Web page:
Apple gained US approval to avoid tariffs on Chinese imports for the upcoming Mac Pro computer, even though President Donald Trump indicated the company's waiver requests would be rejected.
Ten of Apple's 15 requests for exclusions from 25% duties have been approved, according to the US Trade Representative's office. Customs and Border Protection determined it can administer the waiver from the levies when the goods enter the US. On Thursday, Apple's request to win exemptions for the components had moved to an advanced stage in the approval process.
Trump had signaled that relief from tariffs would be rejected, saying in a July 26 tweet that "Apple will not be given Tariff waiver, or relief, for Mac Pro parts that are made in China. Make them in the USA, no Tariffs!"
But the president later told reporters "we'll work it out" and that "I think they're going to announce they're going to build a plant in Texas."
Bloomberg reported in June that Apple was shifting production of its new Mac Pro to China from a facility in Texas. The Cupertino, California-based company hasn't suggested there are plans for new factories in the state, though Apple has said it will expand its local headquarters there.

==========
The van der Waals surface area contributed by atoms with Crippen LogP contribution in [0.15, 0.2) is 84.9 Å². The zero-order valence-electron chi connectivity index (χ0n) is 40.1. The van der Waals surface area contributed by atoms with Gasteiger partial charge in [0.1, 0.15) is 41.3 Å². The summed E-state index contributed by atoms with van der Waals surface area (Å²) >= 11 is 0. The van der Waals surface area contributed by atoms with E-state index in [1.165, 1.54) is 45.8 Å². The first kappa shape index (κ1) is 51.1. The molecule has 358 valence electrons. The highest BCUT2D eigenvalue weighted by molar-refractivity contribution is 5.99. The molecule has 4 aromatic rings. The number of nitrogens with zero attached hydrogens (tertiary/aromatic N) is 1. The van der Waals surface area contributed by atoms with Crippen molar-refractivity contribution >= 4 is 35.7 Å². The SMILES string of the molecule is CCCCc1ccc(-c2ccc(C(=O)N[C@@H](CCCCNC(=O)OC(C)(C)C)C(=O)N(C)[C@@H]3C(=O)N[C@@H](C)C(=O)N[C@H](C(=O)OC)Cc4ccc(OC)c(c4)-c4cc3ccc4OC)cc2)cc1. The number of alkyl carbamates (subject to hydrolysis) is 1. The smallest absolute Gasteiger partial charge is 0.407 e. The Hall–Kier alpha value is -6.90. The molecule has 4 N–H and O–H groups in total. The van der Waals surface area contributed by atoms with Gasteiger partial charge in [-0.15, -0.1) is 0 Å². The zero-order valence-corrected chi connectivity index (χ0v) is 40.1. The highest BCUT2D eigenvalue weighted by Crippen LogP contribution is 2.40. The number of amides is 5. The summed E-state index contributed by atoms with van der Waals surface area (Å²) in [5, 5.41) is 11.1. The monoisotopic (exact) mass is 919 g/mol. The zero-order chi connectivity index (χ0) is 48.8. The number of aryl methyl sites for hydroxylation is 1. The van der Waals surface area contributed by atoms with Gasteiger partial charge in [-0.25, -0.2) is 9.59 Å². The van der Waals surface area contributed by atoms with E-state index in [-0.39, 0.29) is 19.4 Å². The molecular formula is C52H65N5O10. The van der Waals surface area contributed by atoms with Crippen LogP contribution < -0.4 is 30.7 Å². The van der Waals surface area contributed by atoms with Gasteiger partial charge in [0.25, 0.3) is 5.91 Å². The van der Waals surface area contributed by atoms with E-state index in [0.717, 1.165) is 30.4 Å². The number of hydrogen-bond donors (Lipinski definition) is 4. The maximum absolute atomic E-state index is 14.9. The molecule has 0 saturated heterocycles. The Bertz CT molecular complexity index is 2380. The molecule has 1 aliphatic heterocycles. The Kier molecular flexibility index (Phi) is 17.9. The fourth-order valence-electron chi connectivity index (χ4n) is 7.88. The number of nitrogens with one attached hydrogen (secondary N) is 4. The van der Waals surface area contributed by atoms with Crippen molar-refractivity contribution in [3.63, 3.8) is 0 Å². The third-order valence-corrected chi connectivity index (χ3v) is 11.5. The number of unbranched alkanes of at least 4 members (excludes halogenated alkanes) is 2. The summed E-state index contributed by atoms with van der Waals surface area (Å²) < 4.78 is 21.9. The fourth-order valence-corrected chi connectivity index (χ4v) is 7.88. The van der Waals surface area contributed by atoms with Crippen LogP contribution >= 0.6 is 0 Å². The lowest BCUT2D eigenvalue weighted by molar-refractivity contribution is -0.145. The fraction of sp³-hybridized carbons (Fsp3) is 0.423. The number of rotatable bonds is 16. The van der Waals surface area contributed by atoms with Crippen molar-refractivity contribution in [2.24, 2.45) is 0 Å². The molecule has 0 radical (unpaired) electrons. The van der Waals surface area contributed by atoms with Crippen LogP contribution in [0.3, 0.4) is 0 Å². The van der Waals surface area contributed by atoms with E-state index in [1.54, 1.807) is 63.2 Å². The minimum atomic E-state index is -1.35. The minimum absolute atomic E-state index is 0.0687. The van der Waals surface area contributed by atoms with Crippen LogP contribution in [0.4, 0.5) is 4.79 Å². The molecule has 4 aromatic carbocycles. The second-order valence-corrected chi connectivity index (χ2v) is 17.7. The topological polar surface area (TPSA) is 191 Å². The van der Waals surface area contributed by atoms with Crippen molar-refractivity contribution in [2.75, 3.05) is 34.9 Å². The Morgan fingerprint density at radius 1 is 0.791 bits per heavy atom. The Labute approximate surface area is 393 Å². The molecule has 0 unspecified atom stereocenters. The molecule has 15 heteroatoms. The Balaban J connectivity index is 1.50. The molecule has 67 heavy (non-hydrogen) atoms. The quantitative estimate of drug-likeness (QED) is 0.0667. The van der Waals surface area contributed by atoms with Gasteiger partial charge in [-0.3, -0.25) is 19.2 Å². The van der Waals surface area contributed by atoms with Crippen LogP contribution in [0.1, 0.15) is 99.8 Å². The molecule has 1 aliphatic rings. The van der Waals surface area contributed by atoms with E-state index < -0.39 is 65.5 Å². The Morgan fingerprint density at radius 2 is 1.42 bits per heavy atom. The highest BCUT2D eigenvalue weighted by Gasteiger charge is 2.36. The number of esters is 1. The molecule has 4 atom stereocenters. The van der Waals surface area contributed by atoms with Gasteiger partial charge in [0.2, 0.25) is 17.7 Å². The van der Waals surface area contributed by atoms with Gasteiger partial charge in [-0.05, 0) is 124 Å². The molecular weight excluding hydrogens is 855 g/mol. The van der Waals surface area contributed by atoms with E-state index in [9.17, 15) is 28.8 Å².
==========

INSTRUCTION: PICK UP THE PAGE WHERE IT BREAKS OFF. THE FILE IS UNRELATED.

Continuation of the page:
Apple's requests involved goods that are part of $200bn in Chinese products hit with tariffs last September. Trump increased the duty on that batch to 25% from 10% in May. The rate is due to rise to 30% on October 15, including on another $50bn of goods also hit last year.
Trump ordered duties on about $300bn of essentially all remaining Chinese imports starting September 1, but he delayed imposition on some consumer products until December 15.
Apple has said those duties would affect nearly all of its
major products, including iPhones, iPads, MacBooks, Apple Watches, AirPods and
Apple had so far asked for exclusions on Mac Pro parts and accessories, as well as its Magic Mouse and Magic Trackpad. Requests for tariff relief for the overall exterior enclosure, the Magic Mouse and Magic Trackpad and some key internal components for the Mac Pro have been approved, while requests for wheels and other components are still under a substantive review by the USTR.
Exclusion decisions are based on whether a product is available only from China, is strategically important or related to Chinese industrial programs, and whether duties will "cause severe economic harm" to the company or US interests, the USTR has said.
In its 15 requests for exclusions posted July 18, Apple said the devices or components are not related to Chinese industrial programs – and that "there are no other sources for this proprietary, Apple-designed component."